The Schell Bridge reconstruction project will involve roadway work starting about 940 ft. west of the bridge and ending about 1,025 ft. east of the bridge. (MassDOT webinar screenshot)
Northfield, Mass., residents are learning more about the Schell Bridge reconstruction project in their town. The Massachusetts Department of Transportation (MassDOT) will be overseeing the work when it is scheduled to begin in the spring of 2022.
The proposed project consists of the complete replacement of the Schell Bridge, which carried East Northfield Road over the Connecticut River before being closed since 1985 due to deterioration that rendered it unsafe to use. The existing span will be replaced with a pedestrian and bicycle bridge, while the new bridge also will be able to support smaller emergency vehicles, such as an ambulance.
MassDOT recently held a design public hearing webinar to explain the proposed improvements, listen to residents' comments and answer questions about the project, said MassDOT Chief Engineer Patricia Leavenworth.
The agency currently is reviewing those comments and, where feasible, incorporating them into the design, she wrote in a letter to Northfield citizens.
The webinar marked the "25 percent design benchmark," said Judy Wagner, a member of the Northfield Schell Bridge Advisory Committee.
The new plan was produced by the engineering consulting firm, WSP USA, headquartered in New York City, and contracted through MassDOT.
Next, the final designs will be completed, and the project is expected to be advertised for construction bids in the fall or winter of 2021, with construction beginning the next year and finishing within three years of the start date.
The total project is estimated to cost $22 million, with 80 percent coming from the Federal Highway Administration (FHWA) and MassDOT funding the remaining 20 percent. However, the estimate does not include any right-of-way acquisition costs.
The enterprise will involve roadway work starting approximately 940 ft. west of the bridge and ending about 1,025 ft. east of the span. Because the bridge has been closed to vehicular traffic for decades, a detour will not be required.
According to the project overview from Andrew Benkert, a WSP engineer, the proposed structure will feature a steel-tied arch main span and two steel girder end spans. The entire structure will have a concrete deck and a hot mix asphalt surface for a shared-use path over the new bridge, which will be 18 ft. wide on the bridge and 14 ft. wide on the approaches.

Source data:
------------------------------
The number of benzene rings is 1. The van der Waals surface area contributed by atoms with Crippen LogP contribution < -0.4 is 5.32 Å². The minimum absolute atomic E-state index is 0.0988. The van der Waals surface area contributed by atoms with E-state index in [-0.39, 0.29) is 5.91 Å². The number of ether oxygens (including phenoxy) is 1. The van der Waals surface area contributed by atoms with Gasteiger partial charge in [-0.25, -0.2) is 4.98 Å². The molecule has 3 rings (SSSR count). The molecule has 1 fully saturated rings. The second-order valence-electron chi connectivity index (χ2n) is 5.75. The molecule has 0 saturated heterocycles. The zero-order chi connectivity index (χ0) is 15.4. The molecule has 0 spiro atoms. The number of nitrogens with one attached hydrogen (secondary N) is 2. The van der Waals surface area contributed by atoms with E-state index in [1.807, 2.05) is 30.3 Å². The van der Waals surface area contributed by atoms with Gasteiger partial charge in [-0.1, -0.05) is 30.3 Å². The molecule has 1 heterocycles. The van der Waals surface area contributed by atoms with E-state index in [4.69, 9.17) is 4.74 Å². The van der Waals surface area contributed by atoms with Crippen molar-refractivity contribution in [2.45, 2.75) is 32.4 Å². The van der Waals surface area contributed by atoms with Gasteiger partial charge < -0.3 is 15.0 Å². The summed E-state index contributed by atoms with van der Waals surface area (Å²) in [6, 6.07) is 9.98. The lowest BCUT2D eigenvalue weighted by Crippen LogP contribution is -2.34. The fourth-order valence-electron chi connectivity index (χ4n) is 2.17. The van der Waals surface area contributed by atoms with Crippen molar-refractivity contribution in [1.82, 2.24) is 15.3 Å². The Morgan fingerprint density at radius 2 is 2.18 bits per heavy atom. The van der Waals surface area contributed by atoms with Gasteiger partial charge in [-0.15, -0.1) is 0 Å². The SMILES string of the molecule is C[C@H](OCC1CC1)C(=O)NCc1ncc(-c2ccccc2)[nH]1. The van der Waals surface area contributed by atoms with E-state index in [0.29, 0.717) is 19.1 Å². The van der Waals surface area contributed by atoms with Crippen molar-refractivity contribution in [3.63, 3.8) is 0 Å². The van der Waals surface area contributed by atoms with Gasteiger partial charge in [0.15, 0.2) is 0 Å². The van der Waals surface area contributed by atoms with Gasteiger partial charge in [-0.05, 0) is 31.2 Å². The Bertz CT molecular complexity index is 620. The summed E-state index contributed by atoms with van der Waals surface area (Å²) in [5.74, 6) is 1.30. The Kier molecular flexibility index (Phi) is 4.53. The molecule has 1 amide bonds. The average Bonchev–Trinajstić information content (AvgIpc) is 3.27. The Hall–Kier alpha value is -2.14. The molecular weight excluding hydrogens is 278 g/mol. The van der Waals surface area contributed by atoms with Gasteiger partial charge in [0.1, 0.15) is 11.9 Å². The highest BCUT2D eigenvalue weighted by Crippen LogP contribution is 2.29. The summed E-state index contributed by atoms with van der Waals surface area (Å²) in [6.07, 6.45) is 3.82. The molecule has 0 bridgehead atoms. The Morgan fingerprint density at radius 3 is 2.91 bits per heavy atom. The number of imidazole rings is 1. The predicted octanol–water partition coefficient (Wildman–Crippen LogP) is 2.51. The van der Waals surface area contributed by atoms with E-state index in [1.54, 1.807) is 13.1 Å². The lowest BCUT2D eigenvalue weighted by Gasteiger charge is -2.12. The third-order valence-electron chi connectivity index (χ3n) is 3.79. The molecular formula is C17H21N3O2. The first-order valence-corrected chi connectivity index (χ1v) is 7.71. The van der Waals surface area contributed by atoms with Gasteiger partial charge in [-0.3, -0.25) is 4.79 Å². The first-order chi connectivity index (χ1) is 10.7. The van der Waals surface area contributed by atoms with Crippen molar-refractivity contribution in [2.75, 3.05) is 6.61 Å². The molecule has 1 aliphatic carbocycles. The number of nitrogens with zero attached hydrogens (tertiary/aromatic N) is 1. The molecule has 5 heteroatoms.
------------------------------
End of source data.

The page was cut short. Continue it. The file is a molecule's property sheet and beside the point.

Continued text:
The existing abutments and wing walls will be retained due to their historic value and unique aesthetic configuration. The two bridge piers will be reconstructed in approximately the same locations, and concrete form liners will be used to provide a similar visual representation of the existing piers.
"Currently, no parking areas exist anywhere near the site," Benkert said. "It has been proposed to construct two small parking areas at each end of the project. The parking area is currently sized for three vehicles, with one spot dedicated to handicap accessibility."
A small park to memorialize the Schell Bridge also will be constructed on the north side of the east approach roadway. It will include a memorial plaque and monument consisting of elements taken from the existing bridge structure.
According to the overview, snowmobiles and horses will not be allowed to cross the bridge. Snowmobiles could cause damage to the pavement and concrete deck. Horse access would necessitate having higher railings, which would impact views from the bridge. In addition, it could pose a safety issue to mix horse and pedestrian traffic.
Demolition of the existing bridge and construction of the new bridge will require work within the Connecticut River. The waterway will be closed to boat traffic during demolition and construction of the new piers, but otherwise the river will remain open through most of the project.
Upon completion of the construction, ownership of the structure will be transferred from the town of Northfield to the Massachusetts Department of Conservation and Recreation (DCR).